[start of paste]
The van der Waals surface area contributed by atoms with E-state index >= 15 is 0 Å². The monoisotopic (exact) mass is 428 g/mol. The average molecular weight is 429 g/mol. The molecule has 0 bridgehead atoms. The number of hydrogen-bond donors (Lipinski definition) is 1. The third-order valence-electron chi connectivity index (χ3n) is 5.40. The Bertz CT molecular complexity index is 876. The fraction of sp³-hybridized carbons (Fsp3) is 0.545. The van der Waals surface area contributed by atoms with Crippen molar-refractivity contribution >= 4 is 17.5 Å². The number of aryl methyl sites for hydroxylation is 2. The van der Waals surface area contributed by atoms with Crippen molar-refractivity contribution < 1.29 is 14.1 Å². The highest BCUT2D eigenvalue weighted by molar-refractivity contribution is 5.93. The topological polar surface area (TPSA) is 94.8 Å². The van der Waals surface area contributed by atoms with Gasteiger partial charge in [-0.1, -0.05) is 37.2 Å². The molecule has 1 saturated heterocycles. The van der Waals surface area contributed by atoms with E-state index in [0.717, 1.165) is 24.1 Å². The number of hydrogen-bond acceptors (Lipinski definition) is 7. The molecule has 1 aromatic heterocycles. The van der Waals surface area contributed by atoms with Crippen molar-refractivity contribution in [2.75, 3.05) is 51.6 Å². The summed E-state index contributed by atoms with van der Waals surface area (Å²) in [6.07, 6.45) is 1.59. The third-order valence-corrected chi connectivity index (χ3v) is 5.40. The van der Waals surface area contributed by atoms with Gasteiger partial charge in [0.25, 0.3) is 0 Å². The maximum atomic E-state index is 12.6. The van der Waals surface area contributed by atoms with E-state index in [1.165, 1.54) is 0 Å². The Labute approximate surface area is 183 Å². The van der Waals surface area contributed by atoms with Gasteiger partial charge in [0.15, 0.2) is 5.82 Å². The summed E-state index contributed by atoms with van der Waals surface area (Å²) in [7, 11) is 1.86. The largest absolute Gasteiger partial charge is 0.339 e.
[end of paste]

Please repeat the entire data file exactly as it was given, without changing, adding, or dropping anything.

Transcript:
The van der Waals surface area contributed by atoms with E-state index >= 15 is 0 Å². The monoisotopic (exact) mass is 428 g/mol. The average molecular weight is 429 g/mol. The molecule has 0 bridgehead atoms. The number of hydrogen-bond donors (Lipinski definition) is 1. The third-order valence-electron chi connectivity index (χ3n) is 5.40. The Bertz CT molecular complexity index is 876. The fraction of sp³-hybridized carbons (Fsp3) is 0.545. The van der Waals surface area contributed by atoms with Crippen molar-refractivity contribution >= 4 is 17.5 Å². The number of aryl methyl sites for hydroxylation is 2. The van der Waals surface area contributed by atoms with Crippen molar-refractivity contribution < 1.29 is 14.1 Å². The highest BCUT2D eigenvalue weighted by molar-refractivity contribution is 5.93. The topological polar surface area (TPSA) is 94.8 Å². The van der Waals surface area contributed by atoms with Gasteiger partial charge in [-0.1, -0.05) is 37.2 Å². The molecule has 1 saturated heterocycles. The van der Waals surface area contributed by atoms with E-state index in [0.717, 1.165) is 24.1 Å². The number of hydrogen-bond acceptors (Lipinski definition) is 7. The molecule has 1 aromatic heterocycles. The van der Waals surface area contributed by atoms with Crippen molar-refractivity contribution in [2.75, 3.05) is 51.6 Å². The summed E-state index contributed by atoms with van der Waals surface area (Å²) in [6.07, 6.45) is 1.59. The third-order valence-corrected chi connectivity index (χ3v) is 5.40. The van der Waals surface area contributed by atoms with Gasteiger partial charge in [0.25, 0.3) is 0 Å². The maximum atomic E-state index is 12.6. The van der Waals surface area contributed by atoms with E-state index in [1.165, 1.54) is 0 Å². The Labute approximate surface area is 183 Å². The van der Waals surface area contributed by atoms with Gasteiger partial charge in [0.15, 0.2) is 5.82 Å². The summed E-state index contributed by atoms with van der Waals surface area (Å²) in [7, 11) is 1.86. The largest absolute Gasteiger partial charge is 0.339 e.